The design of the floating city is a new way of looking at the Netherlands with more water.
Johan van der Pol, Deputy Director Dura Vermeer
Under the programme, building in flood-prone areas near rivers is to be prohibited. But this is likely to put a lot of pressure on the housing situation in an already densely populated country.
The village of Maasbommel in central eastern Netherlands is the site of a pilot housing project, in which the construction company Dura Vermeer has been trying out its new designs for ‘floating urbanisation’. The village of Masbommel is an ideal location because it is regularly exposed to high water levels and as a result the underlying ground is becoming less stable. Today, there are already 32 houses with an amphibious design that float when the water rises and 12 houses which float all the time.
Floating urbanization is compatible with another important sustainability goal – energy use and water storage. Water is very good at absorbing and retaining heat from the sun, so this energy can be used for heating and cooling floating buildings. When the sea level rises and salt water penetrates further inland via the rivers and groundwater, the country’s fresh water supply comes under wide-scale pressure: floating buildings can contain their own fresh-water supplies to avoid this problem. Building on water also provides a safe haven for residents living in flood prone areas.
The concept of floating houses is not only to adapt to climate change but also to help mitigate it. DeltaSync, a company specializing in sustainable urban development in delta areas, is designing floating houses that will be CO2 neutral. They will be built from green materials, and be heated or cooled by their surroundings – solar power from the sun, and heat and cold storage from the different layers of water. And already many of the largest municipalities in the Netherlands are looking into how they can plan their developments in this way.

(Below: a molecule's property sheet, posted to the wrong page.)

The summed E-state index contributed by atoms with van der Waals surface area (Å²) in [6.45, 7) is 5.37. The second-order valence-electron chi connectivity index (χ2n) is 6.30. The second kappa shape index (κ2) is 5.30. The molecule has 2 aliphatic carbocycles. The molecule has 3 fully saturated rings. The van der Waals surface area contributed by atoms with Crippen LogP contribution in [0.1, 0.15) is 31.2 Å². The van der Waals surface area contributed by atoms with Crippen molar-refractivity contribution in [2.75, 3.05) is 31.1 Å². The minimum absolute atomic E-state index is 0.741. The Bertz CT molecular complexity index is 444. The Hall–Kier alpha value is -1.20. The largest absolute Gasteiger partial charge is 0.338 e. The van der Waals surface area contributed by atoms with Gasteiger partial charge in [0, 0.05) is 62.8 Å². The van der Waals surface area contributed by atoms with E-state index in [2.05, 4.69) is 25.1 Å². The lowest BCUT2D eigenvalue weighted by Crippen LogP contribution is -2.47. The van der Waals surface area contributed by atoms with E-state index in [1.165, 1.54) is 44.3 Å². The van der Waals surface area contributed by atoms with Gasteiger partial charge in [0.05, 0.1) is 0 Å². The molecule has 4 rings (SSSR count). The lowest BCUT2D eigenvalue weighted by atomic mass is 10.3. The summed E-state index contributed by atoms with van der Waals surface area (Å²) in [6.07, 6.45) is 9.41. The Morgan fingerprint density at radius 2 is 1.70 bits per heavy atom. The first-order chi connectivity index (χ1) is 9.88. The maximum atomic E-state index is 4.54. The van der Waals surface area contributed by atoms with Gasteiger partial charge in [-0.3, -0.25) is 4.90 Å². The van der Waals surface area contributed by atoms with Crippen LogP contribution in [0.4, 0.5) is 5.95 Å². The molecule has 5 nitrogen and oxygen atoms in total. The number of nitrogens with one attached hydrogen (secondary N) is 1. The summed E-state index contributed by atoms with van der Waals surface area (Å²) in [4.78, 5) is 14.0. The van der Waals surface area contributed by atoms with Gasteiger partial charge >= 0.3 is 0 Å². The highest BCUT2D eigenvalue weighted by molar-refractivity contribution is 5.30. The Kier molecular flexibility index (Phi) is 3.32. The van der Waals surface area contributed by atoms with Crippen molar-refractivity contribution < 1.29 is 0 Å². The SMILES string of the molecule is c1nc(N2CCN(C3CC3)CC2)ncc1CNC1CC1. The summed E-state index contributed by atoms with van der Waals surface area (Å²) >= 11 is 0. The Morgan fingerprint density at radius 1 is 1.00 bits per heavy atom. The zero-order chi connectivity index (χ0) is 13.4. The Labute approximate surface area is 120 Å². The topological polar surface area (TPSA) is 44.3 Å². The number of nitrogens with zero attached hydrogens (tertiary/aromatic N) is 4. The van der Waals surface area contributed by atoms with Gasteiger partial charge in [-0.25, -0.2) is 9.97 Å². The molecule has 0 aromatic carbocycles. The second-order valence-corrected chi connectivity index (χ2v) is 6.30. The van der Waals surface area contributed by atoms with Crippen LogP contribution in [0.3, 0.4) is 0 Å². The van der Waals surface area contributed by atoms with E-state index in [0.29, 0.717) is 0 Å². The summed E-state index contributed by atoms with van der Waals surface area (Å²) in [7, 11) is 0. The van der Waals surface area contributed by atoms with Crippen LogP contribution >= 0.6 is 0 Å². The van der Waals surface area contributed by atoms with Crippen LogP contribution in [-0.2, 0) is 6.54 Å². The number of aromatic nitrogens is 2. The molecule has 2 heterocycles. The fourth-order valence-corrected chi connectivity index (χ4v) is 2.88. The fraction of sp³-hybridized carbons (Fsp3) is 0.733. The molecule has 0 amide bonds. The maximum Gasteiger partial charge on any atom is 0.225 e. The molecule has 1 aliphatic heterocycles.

"Building on water is not only a good idea for the Netherlands; it can be a global solution." Carina Czapiewska DeltaSync
The vision of the Netherlands’ innovative architects and planners is to build entire floating cities with floating infrastructures – roads, shops, parks as well as homes. The concept is catching on as it can be adapted to anywhere in the world, but especially where there are deltas vulnerable to flooding or islands at risk of disappearing under the sea.
For references, please go to www.eea.europa.eu/soer or scan the QR code.
This briefing is part of the EEA's report The European Environment - State and Outlook 2015. The EEA is an official agency of the EU, tasked with providing information on Europe’s environment.
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